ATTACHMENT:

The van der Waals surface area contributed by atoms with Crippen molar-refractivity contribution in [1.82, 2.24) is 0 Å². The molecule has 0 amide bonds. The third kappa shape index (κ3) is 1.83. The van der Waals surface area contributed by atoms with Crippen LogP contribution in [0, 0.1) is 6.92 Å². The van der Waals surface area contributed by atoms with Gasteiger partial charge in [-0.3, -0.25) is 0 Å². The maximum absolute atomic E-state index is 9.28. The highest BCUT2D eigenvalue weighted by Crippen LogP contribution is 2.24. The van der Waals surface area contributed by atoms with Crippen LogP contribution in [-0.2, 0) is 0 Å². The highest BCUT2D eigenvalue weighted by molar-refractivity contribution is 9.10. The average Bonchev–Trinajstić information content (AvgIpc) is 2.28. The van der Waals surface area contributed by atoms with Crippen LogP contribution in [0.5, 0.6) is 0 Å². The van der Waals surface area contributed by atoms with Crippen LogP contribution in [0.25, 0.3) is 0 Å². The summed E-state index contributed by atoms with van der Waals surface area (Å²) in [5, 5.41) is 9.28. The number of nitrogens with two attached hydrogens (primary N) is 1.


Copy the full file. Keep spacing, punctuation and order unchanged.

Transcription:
The van der Waals surface area contributed by atoms with Crippen molar-refractivity contribution in [1.82, 2.24) is 0 Å². The molecule has 0 amide bonds. The third kappa shape index (κ3) is 1.83. The van der Waals surface area contributed by atoms with Crippen LogP contribution in [0, 0.1) is 6.92 Å². The van der Waals surface area contributed by atoms with Gasteiger partial charge in [-0.3, -0.25) is 0 Å². The maximum absolute atomic E-state index is 9.28. The highest BCUT2D eigenvalue weighted by Crippen LogP contribution is 2.24. The van der Waals surface area contributed by atoms with Crippen LogP contribution in [-0.2, 0) is 0 Å². The highest BCUT2D eigenvalue weighted by molar-refractivity contribution is 9.10. The average Bonchev–Trinajstić information content (AvgIpc) is 2.28. The van der Waals surface area contributed by atoms with Crippen LogP contribution in [0.5, 0.6) is 0 Å². The van der Waals surface area contributed by atoms with Crippen LogP contribution in [0.25, 0.3) is 0 Å². The summed E-state index contributed by atoms with van der Waals surface area (Å²) in [5, 5.41) is 9.28. The number of nitrogens with two attached hydrogens (primary N) is 1.